1 like
Reply

I hear you and I am acutely aware that this may very well be a "life lesson." I will either accept, submit and learn the lesson... or I'll be presented with it next time around.

2 likes
Reply

"I had hoped I'd be the anomaly"

Everyone does...

3 likes
Reply

Hi,

As a post GCA guru, would say 5mg per week is much too fast! It doesn’t give you chance to ascertain whether each taper is enough to control your inflammation - so you go past your level required.

You may have felt alright at 55, 50 and 45, but unfortunately you can’t say which level was really okay because you flew past those levels like an express train!

Throw in Christmas and it’s a disaster waiting to happen. 🚂 As you’ve discovered you end up hitting the buffers.

Back to the station!

6 likes
Reply

Oh dear, mamaicie, you've have just learned one of the hardest lessons where PMR and/or GCA can sadly come back to bite if we don't give it the respect it unfortunately commands. As Poopadoop has already said, any stress, whether good or bad, can have such repercussions.

As Dorsetlady has alluded to, your reductions, though small, have been very close together, not giving your body chance to really see if one reduction has worked before embarking on another. This approach might work for some but not for everyone, especially in these early days of treatment

The hip and leg pain you are experiencing sounds like sciatica - if you can find a good Bowen therapist in your area, a few sessions can help to relieve the pain. It worked for a couple of members of my support group when they had similar pain.

You might find that simply resting for the next week or two may be all that you need to get back on an even keel with your other returning pain - certainly don't consider any further reductions at this stage, and if you have any problems with your vision don't hesitate to go immediately to A&E/Emergency Room. Good luck and I do hope you feel better soon.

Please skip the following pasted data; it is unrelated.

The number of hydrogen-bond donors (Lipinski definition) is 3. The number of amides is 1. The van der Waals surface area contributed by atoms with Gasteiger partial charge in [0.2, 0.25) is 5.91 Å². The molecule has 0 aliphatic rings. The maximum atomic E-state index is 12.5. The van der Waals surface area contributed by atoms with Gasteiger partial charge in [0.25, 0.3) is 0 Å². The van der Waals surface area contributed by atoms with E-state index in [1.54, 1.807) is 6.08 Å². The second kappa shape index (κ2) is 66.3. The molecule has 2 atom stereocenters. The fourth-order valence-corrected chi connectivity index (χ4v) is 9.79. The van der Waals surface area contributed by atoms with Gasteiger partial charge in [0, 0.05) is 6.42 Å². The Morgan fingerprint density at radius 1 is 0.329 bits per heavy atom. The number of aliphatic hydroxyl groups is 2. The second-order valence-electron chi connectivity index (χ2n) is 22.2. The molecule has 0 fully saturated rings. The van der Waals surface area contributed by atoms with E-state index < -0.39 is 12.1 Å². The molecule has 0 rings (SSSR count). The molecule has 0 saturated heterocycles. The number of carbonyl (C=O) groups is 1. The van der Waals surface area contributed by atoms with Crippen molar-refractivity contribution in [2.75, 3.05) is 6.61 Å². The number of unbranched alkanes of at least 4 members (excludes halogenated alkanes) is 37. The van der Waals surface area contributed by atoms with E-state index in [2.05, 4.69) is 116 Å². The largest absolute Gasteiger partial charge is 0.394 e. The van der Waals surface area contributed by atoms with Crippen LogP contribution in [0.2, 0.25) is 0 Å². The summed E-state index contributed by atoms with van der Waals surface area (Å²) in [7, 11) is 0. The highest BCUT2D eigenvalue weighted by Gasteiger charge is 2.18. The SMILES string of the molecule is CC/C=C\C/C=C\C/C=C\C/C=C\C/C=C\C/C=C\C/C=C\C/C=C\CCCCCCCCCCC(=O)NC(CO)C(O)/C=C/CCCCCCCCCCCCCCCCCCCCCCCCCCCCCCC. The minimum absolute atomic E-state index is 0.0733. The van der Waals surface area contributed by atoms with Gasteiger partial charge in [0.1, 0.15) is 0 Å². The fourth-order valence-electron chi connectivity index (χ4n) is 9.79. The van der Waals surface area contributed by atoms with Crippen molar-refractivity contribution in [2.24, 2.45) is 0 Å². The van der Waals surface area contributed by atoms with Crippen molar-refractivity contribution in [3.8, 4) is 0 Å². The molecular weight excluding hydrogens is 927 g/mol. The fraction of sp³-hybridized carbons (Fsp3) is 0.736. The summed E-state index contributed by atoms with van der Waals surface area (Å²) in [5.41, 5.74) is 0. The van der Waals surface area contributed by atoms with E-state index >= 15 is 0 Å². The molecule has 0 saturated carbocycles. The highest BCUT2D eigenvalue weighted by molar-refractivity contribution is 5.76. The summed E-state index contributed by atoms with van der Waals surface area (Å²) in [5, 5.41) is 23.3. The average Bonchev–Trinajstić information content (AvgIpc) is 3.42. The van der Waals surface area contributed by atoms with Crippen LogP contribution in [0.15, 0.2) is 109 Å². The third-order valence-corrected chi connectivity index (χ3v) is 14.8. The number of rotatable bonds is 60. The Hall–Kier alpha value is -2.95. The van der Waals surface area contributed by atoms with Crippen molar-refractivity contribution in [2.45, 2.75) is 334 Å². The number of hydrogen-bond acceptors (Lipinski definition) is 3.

1 like
Reply

Thanks for your advice. I'm a "newbie" at this and trusted the GP and Rheumy about the tapering frequency and dosage... "Fool me once," as they say. Nope, definitely not sciatica, for sure. Been there, done that, got the tee shirt!

It is somehow related to the PMR/GCA, because in the first two weeks of my initial diagnoses both my hips and fronts of my thighs were extremely painful; I could barley sit or lay down for more than a few minutes. The only relief I got was from standing or walking… but right after I started the steroids it went away. Haven’t had it at all, until past week where I get tinges every now and then.

Ahhhhh, well… this too shall pass and I will learn to be the master of my destiny, and learn my limits! : )

1 like
Reply

That sounds like large vessel vasculitis in the mix:

academic.oup.com/rheumatolo...

Reply

Tapering reminds me of the Lucy and Ethel chocolate factory episode.

We can’t see what the (inflammation) production team is doing. We can only hope we are putting enough workers (Pred) on the line to handle the demand. If we don’t put enough workers on the line or pay careful attention, we can get into trouble.

10 likes
Reply

I SO LOVE THIS!!!!!!

2 likes
Reply

That is how I feel doing daily tasks 😨😂

2 likes
Reply

I have watch this twice now....second time just to pretend I was shovelling chocolate in. 😀

Amazing the fun to be had when car has a flat and you are trapped in the house.

3 likes
Reply

Many thanks for the laugh, had forgotten this but so true. 😂

Happy New Healthy Year every one 🍷

3 likes
Reply

rcpe.ac.uk/journal/issue/jo... Check out page 346. Table 5. It will show you why Dorset Lady replied that your tapering was at warped speed.

1 like
Reply

Wouldn't it be nice if drs actually read this. Think how much stress could be avoided for newly diagnosed with GCA. It's bad enough doing quick reduction with PmR but consequences could be so much worse for GCA.

2 likes
Reply

Ah - but you see THIS is aimed at GPs - rheumatologists are above needing that...

Not.

3 likes
Reply

Five 5mg A WEEK is far too fast even with high doses in GCA - 5mg every 2 weeks maybe. I think it is more likely that this is steroid withdrawal than PMR as you are still on well above the PMR dose.

1 like
Reply

Dear mamaici1 ,

The wise ones's have had their say and I heartily agree with the sentiment that dropping five milligrams every week is far too fast. I only have GCA but my reductions when I started on 60mgs were 20mgs off after the first month, then 10mgs off after every subsequent month. A couple of blips in the period meant that after seven months I was down 10mgs then the yo-yo effect started and I've been bouncing around up and down ever since. I've been on 8.5mg for the past 2 months and have just started my fifth year of GCA. I'm a bit different but I won't bore you with all my other conditions, suffice to say that I developed Osteoporosis again on a high dose of steroids after I thought I'd waved it goodbye with Testosterone Replacement Therapy. A Dexa Scan with Osteoporosis is horrible and my bi-annual one is approaching now we are in 2018. Hey Ho anyway its my opportunity to wish everyone a happy and healthy New Year and recommend Mark B's sensational book "Write Me Funny" as a jolly good read. I don't think I've stopped laughing since I first read it.

Love to All

Colin

4 likes
Reply

Thanks for sharing you experience.

Reply

You may also like...